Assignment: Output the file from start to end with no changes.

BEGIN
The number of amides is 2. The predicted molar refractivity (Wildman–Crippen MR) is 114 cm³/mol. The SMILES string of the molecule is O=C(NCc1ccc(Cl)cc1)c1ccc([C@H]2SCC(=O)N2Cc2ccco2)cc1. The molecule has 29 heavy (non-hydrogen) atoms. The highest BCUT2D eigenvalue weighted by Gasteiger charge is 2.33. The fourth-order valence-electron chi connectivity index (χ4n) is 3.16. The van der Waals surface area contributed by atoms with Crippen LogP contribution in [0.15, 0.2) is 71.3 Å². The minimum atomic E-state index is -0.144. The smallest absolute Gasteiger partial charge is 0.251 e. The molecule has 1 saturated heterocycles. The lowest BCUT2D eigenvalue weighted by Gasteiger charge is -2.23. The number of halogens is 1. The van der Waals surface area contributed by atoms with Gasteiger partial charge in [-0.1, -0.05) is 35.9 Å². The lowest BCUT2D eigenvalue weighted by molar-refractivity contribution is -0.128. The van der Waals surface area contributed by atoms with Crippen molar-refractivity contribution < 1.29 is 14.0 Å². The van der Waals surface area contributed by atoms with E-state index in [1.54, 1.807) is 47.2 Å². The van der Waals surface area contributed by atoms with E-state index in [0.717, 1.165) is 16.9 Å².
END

The number of amides is 2. The predicted molar refractivity (Wildman–Crippen MR) is 114 cm³/mol. The SMILES string of the molecule is O=C(NCc1ccc(Cl)cc1)c1ccc([C@H]2SCC(=O)N2Cc2ccco2)cc1. The molecule has 29 heavy (non-hydrogen) atoms. The highest BCUT2D eigenvalue weighted by Gasteiger charge is 2.33. The fourth-order valence-electron chi connectivity index (χ4n) is 3.16. The van der Waals surface area contributed by atoms with Crippen LogP contribution in [0.15, 0.2) is 71.3 Å². The minimum atomic E-state index is -0.144. The smallest absolute Gasteiger partial charge is 0.251 e. The molecule has 1 saturated heterocycles. The lowest BCUT2D eigenvalue weighted by Gasteiger charge is -2.23. The number of halogens is 1. The van der Waals surface area contributed by atoms with Gasteiger partial charge in [-0.1, -0.05) is 35.9 Å². The lowest BCUT2D eigenvalue weighted by molar-refractivity contribution is -0.128. The van der Waals surface area contributed by atoms with Crippen molar-refractivity contribution < 1.29 is 14.0 Å². The van der Waals surface area contributed by atoms with E-state index in [1.54, 1.807) is 47.2 Å². The van der Waals surface area contributed by atoms with E-state index in [0.717, 1.165) is 16.9 Å².